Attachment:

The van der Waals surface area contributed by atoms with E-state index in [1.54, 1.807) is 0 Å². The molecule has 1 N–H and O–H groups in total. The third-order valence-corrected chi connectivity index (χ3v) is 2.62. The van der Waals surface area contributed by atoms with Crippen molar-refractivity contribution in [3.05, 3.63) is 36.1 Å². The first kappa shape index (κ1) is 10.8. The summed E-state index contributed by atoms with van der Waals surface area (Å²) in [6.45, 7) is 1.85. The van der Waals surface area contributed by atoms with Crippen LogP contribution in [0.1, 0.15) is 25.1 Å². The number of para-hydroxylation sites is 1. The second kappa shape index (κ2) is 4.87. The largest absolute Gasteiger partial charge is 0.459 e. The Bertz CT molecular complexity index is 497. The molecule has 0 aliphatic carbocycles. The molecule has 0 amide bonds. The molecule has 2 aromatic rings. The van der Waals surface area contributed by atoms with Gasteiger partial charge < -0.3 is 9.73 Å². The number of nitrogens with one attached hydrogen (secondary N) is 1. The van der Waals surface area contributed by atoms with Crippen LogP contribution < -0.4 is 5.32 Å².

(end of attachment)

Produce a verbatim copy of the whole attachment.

The van der Waals surface area contributed by atoms with E-state index in [1.54, 1.807) is 0 Å². The molecule has 1 N–H and O–H groups in total. The third-order valence-corrected chi connectivity index (χ3v) is 2.62. The van der Waals surface area contributed by atoms with Crippen molar-refractivity contribution in [3.05, 3.63) is 36.1 Å². The first kappa shape index (κ1) is 10.8. The summed E-state index contributed by atoms with van der Waals surface area (Å²) in [6.45, 7) is 1.85. The van der Waals surface area contributed by atoms with Crippen LogP contribution in [0.1, 0.15) is 25.1 Å². The number of para-hydroxylation sites is 1. The second kappa shape index (κ2) is 4.87. The largest absolute Gasteiger partial charge is 0.459 e. The Bertz CT molecular complexity index is 497. The molecule has 0 aliphatic carbocycles. The molecule has 0 amide bonds. The molecule has 2 aromatic rings. The van der Waals surface area contributed by atoms with Gasteiger partial charge < -0.3 is 9.73 Å². The number of nitrogens with one attached hydrogen (secondary N) is 1. The van der Waals surface area contributed by atoms with Crippen LogP contribution < -0.4 is 5.32 Å².